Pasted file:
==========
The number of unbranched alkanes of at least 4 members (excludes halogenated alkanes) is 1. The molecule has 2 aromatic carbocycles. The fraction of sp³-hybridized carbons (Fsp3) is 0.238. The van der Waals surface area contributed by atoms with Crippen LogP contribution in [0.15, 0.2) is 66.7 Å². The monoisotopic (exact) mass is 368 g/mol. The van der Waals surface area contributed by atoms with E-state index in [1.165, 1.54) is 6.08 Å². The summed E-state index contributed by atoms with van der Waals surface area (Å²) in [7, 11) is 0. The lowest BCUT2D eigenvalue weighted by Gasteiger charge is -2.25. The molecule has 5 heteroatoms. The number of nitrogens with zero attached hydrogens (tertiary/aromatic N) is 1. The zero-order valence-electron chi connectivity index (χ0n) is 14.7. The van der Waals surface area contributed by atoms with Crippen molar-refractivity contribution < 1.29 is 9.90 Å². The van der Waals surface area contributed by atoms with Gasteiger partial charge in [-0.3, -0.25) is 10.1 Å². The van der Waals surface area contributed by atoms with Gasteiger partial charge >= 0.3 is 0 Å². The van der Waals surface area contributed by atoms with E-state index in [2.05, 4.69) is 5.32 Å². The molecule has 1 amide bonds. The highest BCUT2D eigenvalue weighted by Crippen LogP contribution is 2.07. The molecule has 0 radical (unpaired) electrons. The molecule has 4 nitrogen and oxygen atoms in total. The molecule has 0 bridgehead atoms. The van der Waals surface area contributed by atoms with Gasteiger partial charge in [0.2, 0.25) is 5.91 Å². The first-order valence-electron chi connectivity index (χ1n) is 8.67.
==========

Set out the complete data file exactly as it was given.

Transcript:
The number of unbranched alkanes of at least 4 members (excludes halogenated alkanes) is 1. The molecule has 2 aromatic carbocycles. The fraction of sp³-hybridized carbons (Fsp3) is 0.238. The van der Waals surface area contributed by atoms with Crippen LogP contribution in [0.15, 0.2) is 66.7 Å². The monoisotopic (exact) mass is 368 g/mol. The van der Waals surface area contributed by atoms with E-state index in [1.165, 1.54) is 6.08 Å². The summed E-state index contributed by atoms with van der Waals surface area (Å²) in [7, 11) is 0. The lowest BCUT2D eigenvalue weighted by Gasteiger charge is -2.25. The molecule has 5 heteroatoms. The number of nitrogens with zero attached hydrogens (tertiary/aromatic N) is 1. The zero-order valence-electron chi connectivity index (χ0n) is 14.7. The van der Waals surface area contributed by atoms with Crippen molar-refractivity contribution < 1.29 is 9.90 Å². The van der Waals surface area contributed by atoms with Gasteiger partial charge in [-0.3, -0.25) is 10.1 Å². The van der Waals surface area contributed by atoms with Gasteiger partial charge >= 0.3 is 0 Å². The van der Waals surface area contributed by atoms with E-state index in [2.05, 4.69) is 5.32 Å². The molecule has 1 amide bonds. The highest BCUT2D eigenvalue weighted by Crippen LogP contribution is 2.07. The molecule has 0 radical (unpaired) electrons. The molecule has 4 nitrogen and oxygen atoms in total. The molecule has 0 bridgehead atoms. The van der Waals surface area contributed by atoms with Gasteiger partial charge in [0.2, 0.25) is 5.91 Å². The first-order valence-electron chi connectivity index (χ1n) is 8.67.